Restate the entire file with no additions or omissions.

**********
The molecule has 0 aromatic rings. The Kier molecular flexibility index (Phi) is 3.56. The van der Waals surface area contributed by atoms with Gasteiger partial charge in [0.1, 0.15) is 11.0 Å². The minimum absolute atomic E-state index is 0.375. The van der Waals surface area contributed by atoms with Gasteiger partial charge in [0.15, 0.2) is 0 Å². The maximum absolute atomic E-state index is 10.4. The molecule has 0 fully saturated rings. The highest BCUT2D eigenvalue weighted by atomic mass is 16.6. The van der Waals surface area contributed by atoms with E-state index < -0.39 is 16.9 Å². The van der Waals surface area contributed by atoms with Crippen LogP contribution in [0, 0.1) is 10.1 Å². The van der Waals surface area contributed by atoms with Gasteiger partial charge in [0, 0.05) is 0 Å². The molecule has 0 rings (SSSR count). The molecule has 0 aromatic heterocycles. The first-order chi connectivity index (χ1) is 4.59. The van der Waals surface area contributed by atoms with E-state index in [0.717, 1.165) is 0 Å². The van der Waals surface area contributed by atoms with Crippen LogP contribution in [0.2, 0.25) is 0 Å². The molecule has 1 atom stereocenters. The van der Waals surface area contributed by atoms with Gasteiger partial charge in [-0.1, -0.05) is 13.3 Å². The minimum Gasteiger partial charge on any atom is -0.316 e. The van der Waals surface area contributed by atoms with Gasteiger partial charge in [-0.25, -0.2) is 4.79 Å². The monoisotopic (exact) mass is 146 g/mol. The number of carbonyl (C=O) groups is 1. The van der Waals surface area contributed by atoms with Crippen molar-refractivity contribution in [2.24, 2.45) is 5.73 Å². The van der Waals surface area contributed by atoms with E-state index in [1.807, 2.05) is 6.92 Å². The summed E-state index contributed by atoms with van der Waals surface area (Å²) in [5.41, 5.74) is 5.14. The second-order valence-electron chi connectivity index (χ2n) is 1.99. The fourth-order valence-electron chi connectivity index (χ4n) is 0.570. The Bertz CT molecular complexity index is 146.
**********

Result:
The molecule has 0 aromatic rings. The Kier molecular flexibility index (Phi) is 3.56. The van der Waals surface area contributed by atoms with Gasteiger partial charge in [0.1, 0.15) is 11.0 Å². The minimum absolute atomic E-state index is 0.375. The van der Waals surface area contributed by atoms with Gasteiger partial charge in [0.15, 0.2) is 0 Å². The maximum absolute atomic E-state index is 10.4. The molecule has 0 fully saturated rings. The highest BCUT2D eigenvalue weighted by atomic mass is 16.6. The van der Waals surface area contributed by atoms with E-state index < -0.39 is 16.9 Å². The van der Waals surface area contributed by atoms with Crippen LogP contribution in [0, 0.1) is 10.1 Å². The van der Waals surface area contributed by atoms with Gasteiger partial charge in [0, 0.05) is 0 Å². The molecule has 0 rings (SSSR count). The molecule has 0 aromatic heterocycles. The first-order chi connectivity index (χ1) is 4.59. The van der Waals surface area contributed by atoms with E-state index in [0.717, 1.165) is 0 Å². The van der Waals surface area contributed by atoms with Crippen LogP contribution in [0.2, 0.25) is 0 Å². The molecule has 1 atom stereocenters. The van der Waals surface area contributed by atoms with Gasteiger partial charge in [-0.1, -0.05) is 13.3 Å². The minimum Gasteiger partial charge on any atom is -0.316 e. The van der Waals surface area contributed by atoms with Gasteiger partial charge in [-0.25, -0.2) is 4.79 Å². The monoisotopic (exact) mass is 146 g/mol. The number of carbonyl (C=O) groups is 1. The van der Waals surface area contributed by atoms with Crippen molar-refractivity contribution in [2.24, 2.45) is 5.73 Å². The van der Waals surface area contributed by atoms with E-state index in [1.807, 2.05) is 6.92 Å². The summed E-state index contributed by atoms with van der Waals surface area (Å²) in [5.41, 5.74) is 5.14. The second-order valence-electron chi connectivity index (χ2n) is 1.99. The fourth-order valence-electron chi connectivity index (χ4n) is 0.570. The Bertz CT molecular complexity index is 146.